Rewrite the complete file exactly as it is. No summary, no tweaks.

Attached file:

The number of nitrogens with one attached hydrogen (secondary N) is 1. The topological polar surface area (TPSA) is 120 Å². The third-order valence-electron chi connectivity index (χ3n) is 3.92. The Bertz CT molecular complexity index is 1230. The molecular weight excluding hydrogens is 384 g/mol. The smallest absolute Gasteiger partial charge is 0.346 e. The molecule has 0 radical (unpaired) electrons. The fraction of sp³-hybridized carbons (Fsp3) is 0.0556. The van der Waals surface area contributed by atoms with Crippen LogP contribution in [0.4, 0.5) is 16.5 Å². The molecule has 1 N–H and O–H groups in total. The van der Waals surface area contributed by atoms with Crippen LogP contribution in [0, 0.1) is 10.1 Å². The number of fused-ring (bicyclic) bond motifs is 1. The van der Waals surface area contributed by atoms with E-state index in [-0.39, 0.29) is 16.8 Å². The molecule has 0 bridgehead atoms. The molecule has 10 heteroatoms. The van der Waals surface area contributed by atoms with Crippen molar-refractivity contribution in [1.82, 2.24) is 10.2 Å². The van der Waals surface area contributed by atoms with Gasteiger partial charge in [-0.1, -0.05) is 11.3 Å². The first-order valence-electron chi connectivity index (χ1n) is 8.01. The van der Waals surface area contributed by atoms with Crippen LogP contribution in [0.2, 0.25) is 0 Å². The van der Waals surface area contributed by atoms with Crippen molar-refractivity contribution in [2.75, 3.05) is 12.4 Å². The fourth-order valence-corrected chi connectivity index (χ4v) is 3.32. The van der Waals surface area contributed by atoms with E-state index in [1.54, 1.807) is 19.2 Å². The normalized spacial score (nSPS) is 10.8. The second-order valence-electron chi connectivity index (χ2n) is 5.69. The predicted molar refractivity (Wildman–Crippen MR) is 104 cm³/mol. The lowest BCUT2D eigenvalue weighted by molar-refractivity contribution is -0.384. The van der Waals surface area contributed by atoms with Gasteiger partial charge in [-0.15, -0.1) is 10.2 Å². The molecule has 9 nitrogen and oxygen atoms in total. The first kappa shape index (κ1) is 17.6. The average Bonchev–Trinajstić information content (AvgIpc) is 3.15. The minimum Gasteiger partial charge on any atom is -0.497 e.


The number of nitrogens with one attached hydrogen (secondary N) is 1. The topological polar surface area (TPSA) is 120 Å². The third-order valence-electron chi connectivity index (χ3n) is 3.92. The Bertz CT molecular complexity index is 1230. The molecular weight excluding hydrogens is 384 g/mol. The smallest absolute Gasteiger partial charge is 0.346 e. The molecule has 0 radical (unpaired) electrons. The fraction of sp³-hybridized carbons (Fsp3) is 0.0556. The van der Waals surface area contributed by atoms with Crippen LogP contribution in [0.4, 0.5) is 16.5 Å². The molecule has 1 N–H and O–H groups in total. The van der Waals surface area contributed by atoms with Crippen LogP contribution in [0, 0.1) is 10.1 Å². The number of fused-ring (bicyclic) bond motifs is 1. The van der Waals surface area contributed by atoms with E-state index in [-0.39, 0.29) is 16.8 Å². The molecule has 0 bridgehead atoms. The molecule has 10 heteroatoms. The van der Waals surface area contributed by atoms with Crippen molar-refractivity contribution in [1.82, 2.24) is 10.2 Å². The van der Waals surface area contributed by atoms with Gasteiger partial charge in [-0.1, -0.05) is 11.3 Å². The first-order valence-electron chi connectivity index (χ1n) is 8.01. The van der Waals surface area contributed by atoms with Crippen LogP contribution in [0.2, 0.25) is 0 Å². The van der Waals surface area contributed by atoms with Crippen molar-refractivity contribution in [2.75, 3.05) is 12.4 Å². The fourth-order valence-corrected chi connectivity index (χ4v) is 3.32. The van der Waals surface area contributed by atoms with E-state index in [1.54, 1.807) is 19.2 Å². The normalized spacial score (nSPS) is 10.8. The second-order valence-electron chi connectivity index (χ2n) is 5.69. The predicted molar refractivity (Wildman–Crippen MR) is 104 cm³/mol. The lowest BCUT2D eigenvalue weighted by molar-refractivity contribution is -0.384. The van der Waals surface area contributed by atoms with Gasteiger partial charge in [-0.15, -0.1) is 10.2 Å². The molecule has 9 nitrogen and oxygen atoms in total. The first kappa shape index (κ1) is 17.6. The average Bonchev–Trinajstić information content (AvgIpc) is 3.15. The minimum Gasteiger partial charge on any atom is -0.497 e.